Wheat and barley in pig and poultry diets: Effects of physical processing and enzymes; Assessment of nutritive value
About this project
Knowledge of the effects of processing on the nutritive value of cereals is of direct relevance to the animal feed industry. Recognition of the importance of optimal combinations of mechanical and thermal inputs in grain processing and the identification of appropriate combinations of process and enzyme supplement are likely to lead to developments in systems of feed preparation which can be incorporated directly into industrial practice.
In examining the nutritional consequences of processing the primary focus was on digestibility and the secondary focus on growth performance. The rationale for this was that processing would alter the chemical and physical structures of the grain and thereby increase or decrease the amounts of nutrients released in digestion and that these changes would be the primary cause of any alterations in growth performance. For the most part this supposition proved correct. However, the effects observed differed in magnitude according to the nutrient examined. Furthermore, some changes associated with heat processing were detected, the effects of which were not confined to the gastrointestinal tract but could also affect post-absorptive metabolism. In particular, the effect of thermal energy on protein was found to have opposing effects: on the one hand, increased digestion and absorption due to the disruption of cellular structures; on the other, heat damage to protein, with a reduction in the availability of lysine.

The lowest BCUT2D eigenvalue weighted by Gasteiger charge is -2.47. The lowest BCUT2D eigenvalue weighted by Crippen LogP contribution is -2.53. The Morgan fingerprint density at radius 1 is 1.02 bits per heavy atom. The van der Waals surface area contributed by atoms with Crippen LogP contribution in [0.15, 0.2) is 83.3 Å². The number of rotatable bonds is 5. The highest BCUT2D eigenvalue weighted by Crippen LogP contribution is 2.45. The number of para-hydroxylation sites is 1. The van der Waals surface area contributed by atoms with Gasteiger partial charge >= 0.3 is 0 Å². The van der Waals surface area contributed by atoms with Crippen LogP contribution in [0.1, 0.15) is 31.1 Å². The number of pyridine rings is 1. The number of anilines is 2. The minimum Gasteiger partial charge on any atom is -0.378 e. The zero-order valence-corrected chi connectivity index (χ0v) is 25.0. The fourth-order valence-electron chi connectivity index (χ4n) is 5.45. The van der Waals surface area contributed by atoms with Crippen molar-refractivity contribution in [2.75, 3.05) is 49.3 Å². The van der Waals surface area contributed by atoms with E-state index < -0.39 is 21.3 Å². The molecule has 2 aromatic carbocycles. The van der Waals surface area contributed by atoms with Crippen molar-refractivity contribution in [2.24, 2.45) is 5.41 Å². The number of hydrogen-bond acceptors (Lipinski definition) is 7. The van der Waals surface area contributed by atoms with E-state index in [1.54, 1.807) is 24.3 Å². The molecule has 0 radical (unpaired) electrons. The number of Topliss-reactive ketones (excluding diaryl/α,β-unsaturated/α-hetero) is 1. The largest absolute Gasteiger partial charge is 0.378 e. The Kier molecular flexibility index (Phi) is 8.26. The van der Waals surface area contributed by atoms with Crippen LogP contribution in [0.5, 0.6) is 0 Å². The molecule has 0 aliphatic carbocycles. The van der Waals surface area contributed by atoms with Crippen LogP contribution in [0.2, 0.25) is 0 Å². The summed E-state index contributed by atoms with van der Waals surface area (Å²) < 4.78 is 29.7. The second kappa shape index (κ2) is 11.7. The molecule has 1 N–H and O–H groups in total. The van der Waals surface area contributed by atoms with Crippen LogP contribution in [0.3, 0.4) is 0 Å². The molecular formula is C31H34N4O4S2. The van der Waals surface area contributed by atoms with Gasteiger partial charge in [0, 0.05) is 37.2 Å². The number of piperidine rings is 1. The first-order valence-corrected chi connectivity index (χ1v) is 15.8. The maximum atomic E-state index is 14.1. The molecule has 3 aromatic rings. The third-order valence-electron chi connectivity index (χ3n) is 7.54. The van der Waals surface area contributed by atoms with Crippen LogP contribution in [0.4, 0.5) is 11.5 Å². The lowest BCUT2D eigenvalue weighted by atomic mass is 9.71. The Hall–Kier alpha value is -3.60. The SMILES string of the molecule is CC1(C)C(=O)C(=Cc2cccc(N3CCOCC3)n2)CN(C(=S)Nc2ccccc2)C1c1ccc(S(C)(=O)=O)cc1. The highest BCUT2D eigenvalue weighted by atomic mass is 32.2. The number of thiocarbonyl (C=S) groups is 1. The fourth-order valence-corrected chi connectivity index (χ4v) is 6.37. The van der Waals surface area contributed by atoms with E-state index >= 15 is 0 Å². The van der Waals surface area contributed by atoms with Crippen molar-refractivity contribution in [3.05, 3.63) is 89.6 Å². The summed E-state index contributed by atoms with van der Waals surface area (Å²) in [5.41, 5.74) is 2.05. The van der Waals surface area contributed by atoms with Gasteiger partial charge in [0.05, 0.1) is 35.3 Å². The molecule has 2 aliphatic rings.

There were other effects of processing which went beyond alterations in digestibility. The most significant general effect of processes involving heat treatment was the increased solubilisation of non-starch polysaccharides leading to an increase in the viscosity of the diet, and of digesta. These changes led not only to reduced digestibility, but (in chicks) to reductions in feed intake and growth rate as well. In the more extreme cases these changes were accompanied by sticky beaks and sticky droppings. The addition of supplementary enzymes generally had the effect of at least partially reversing the deleterious effects of heat treatment and at best enhancing the recovery of nutrients to an extent not achieved by either processing or enzyme addition alone.
In the final part of the project four methods of processing were compared and the interaction between processing and enzyme supplementation examined in whole diets based on a mixture of wheat and barley. This confirmed in practical diets what had previously been shown with single cereals alone.
The project has highlighted the need for further and more detailed investigation of the alterations in grain structure and chemical composition resulting from mechanical and thermal processing, in particular the effects on the cell walls of the aleurone layer.
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